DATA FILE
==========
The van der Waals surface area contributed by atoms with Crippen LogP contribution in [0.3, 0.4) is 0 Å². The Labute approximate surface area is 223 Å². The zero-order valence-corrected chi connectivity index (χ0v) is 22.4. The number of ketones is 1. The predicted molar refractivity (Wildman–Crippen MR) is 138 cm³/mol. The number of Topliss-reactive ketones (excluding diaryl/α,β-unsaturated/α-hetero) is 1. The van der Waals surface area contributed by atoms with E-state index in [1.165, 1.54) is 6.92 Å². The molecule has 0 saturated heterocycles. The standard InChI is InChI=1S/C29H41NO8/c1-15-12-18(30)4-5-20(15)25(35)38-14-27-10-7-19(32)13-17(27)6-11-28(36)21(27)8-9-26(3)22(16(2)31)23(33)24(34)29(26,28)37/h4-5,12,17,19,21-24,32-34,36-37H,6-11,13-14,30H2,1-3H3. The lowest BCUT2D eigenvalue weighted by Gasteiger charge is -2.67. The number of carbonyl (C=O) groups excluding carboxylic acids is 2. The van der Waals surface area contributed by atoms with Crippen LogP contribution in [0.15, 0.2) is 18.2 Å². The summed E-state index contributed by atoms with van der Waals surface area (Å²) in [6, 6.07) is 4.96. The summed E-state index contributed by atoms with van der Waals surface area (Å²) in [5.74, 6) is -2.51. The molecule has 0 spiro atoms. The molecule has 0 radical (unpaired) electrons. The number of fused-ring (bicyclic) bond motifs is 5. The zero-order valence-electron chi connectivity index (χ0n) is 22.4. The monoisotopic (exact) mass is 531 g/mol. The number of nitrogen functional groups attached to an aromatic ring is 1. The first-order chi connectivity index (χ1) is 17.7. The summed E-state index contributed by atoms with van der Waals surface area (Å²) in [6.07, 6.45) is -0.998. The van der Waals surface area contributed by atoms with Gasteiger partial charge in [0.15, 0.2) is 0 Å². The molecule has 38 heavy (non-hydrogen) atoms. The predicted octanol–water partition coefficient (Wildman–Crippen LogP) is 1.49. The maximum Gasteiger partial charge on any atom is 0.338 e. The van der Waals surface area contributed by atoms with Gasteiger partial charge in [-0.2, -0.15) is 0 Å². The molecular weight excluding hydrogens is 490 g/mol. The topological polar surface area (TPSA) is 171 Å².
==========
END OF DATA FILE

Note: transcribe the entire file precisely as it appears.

The van der Waals surface area contributed by atoms with Crippen LogP contribution in [0.3, 0.4) is 0 Å². The Labute approximate surface area is 223 Å². The zero-order valence-corrected chi connectivity index (χ0v) is 22.4. The number of ketones is 1. The predicted molar refractivity (Wildman–Crippen MR) is 138 cm³/mol. The number of Topliss-reactive ketones (excluding diaryl/α,β-unsaturated/α-hetero) is 1. The van der Waals surface area contributed by atoms with E-state index in [1.165, 1.54) is 6.92 Å². The molecule has 0 saturated heterocycles. The standard InChI is InChI=1S/C29H41NO8/c1-15-12-18(30)4-5-20(15)25(35)38-14-27-10-7-19(32)13-17(27)6-11-28(36)21(27)8-9-26(3)22(16(2)31)23(33)24(34)29(26,28)37/h4-5,12,17,19,21-24,32-34,36-37H,6-11,13-14,30H2,1-3H3. The lowest BCUT2D eigenvalue weighted by Gasteiger charge is -2.67. The number of carbonyl (C=O) groups excluding carboxylic acids is 2. The van der Waals surface area contributed by atoms with Crippen LogP contribution in [0.15, 0.2) is 18.2 Å². The summed E-state index contributed by atoms with van der Waals surface area (Å²) in [6, 6.07) is 4.96. The summed E-state index contributed by atoms with van der Waals surface area (Å²) in [5.74, 6) is -2.51. The molecule has 0 spiro atoms. The molecule has 0 radical (unpaired) electrons. The number of fused-ring (bicyclic) bond motifs is 5. The zero-order valence-electron chi connectivity index (χ0n) is 22.4. The monoisotopic (exact) mass is 531 g/mol. The number of nitrogen functional groups attached to an aromatic ring is 1. The first-order chi connectivity index (χ1) is 17.7. The summed E-state index contributed by atoms with van der Waals surface area (Å²) in [6.07, 6.45) is -0.998. The van der Waals surface area contributed by atoms with Gasteiger partial charge in [0.15, 0.2) is 0 Å². The molecule has 38 heavy (non-hydrogen) atoms. The predicted octanol–water partition coefficient (Wildman–Crippen LogP) is 1.49. The maximum Gasteiger partial charge on any atom is 0.338 e. The van der Waals surface area contributed by atoms with Gasteiger partial charge in [-0.2, -0.15) is 0 Å². The molecular weight excluding hydrogens is 490 g/mol. The topological polar surface area (TPSA) is 171 Å².